Finally, J.B. testified that Rose would sometimes show her and her brother movies: They had girls on it and that had the exact same thing that he did to me.” He also showed them magazines that had pictures of people with no clothes on. Rose told her that the movies were about having sex, and he would watch the movies with her and R.B. He also sometimes had the movies on while he was doing stuff to her.

R.B. also testified at trial. He said he did not like going over to his older sister's house when Rose was there because he would show them bad stuff—videos and magazines with naked people. He would put the videos on, and the people in them would have sex. R.B. said that Rose told them that the videos showed how babies were made. Sometimes Rose would play with his penis in front of them. Rose would have his pants halfway down and would move his penis up and down. R.B. said that his older sister was never home when this happened.

Rose's defense was that he had been wrongfully accused. Specifically, he presented testimony—including the testimony of two of J.B.'s older sisters—that suggested that J.B.'s mother caused J.B. and R.B. to fabricate the allegations in an effort to break up the marriage between Rose and J.B.'s older sister.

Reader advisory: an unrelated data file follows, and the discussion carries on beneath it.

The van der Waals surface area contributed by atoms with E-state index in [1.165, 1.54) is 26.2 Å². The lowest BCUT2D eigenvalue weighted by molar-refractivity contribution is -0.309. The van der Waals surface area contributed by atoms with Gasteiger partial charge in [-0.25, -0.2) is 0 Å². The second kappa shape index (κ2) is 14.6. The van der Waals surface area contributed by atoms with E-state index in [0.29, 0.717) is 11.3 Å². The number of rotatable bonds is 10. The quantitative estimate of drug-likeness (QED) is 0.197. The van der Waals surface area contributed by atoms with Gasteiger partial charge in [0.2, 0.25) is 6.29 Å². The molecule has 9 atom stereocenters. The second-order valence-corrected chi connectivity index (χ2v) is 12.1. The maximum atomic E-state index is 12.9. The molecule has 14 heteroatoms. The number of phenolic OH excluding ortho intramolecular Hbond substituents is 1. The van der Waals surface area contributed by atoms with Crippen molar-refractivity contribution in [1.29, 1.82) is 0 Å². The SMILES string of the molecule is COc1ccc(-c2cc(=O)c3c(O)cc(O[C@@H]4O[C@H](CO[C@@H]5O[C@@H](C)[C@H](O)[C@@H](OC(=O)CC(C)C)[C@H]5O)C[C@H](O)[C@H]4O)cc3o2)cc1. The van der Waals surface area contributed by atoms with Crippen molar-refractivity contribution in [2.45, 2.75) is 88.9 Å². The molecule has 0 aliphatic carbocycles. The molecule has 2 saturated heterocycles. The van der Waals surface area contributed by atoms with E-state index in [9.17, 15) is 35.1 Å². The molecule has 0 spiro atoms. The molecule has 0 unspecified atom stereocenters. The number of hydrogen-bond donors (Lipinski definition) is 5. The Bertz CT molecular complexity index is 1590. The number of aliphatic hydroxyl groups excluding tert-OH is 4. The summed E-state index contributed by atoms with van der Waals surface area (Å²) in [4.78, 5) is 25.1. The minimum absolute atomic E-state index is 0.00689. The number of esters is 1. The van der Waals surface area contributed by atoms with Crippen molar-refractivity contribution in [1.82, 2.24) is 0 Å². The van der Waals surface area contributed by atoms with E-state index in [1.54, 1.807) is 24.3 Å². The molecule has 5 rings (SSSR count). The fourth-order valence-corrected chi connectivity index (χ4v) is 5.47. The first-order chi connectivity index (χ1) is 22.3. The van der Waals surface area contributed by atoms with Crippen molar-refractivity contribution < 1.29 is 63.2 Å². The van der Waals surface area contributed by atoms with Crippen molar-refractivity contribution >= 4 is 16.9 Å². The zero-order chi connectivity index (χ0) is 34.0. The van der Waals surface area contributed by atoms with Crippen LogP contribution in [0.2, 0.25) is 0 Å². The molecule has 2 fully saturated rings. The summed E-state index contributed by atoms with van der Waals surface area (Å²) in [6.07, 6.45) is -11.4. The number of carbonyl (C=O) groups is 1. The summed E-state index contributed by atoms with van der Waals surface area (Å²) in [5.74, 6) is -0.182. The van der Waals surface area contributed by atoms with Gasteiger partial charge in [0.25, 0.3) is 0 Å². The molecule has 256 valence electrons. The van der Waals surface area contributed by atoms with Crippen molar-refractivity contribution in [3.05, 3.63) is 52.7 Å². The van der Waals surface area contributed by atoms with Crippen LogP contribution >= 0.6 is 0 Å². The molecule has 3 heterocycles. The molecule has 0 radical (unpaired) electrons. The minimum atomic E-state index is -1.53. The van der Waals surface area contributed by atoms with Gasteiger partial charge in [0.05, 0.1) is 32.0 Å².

The jury rejected Rose's defense and returned a verdict of guilty on each of the six remaining counts.

In October 2008, Rose moved for an evidentiary hearing or a new trial. In his motion, Rose argued that he was deprived of a fair trial when his trial counsel failed to timely object to the prosecution's failure to produce a written summary of the proposed testimony by its expert on child-sexual-abuse dynamics. He also argued that his counsel unreasonably failed to call an expert to rebut the medical testimony at trial. He further claimed that his trial counsel unreasonably failed to call a rebuttal witness, G.A., who would have testified that J.B.'s father told G.A. that he knew that Rose had done nothing wrong. Rose also argued that there was evidence that one of the juror's knew J.B.'s aunts, G.A. and L.B., as well as her uncle, B.B. Rose alleged that this juror had worked with B.B. and may have heard things about the case at work. For these reasons, Rose asked the trial court to order hearings on the issues or grant a new trial.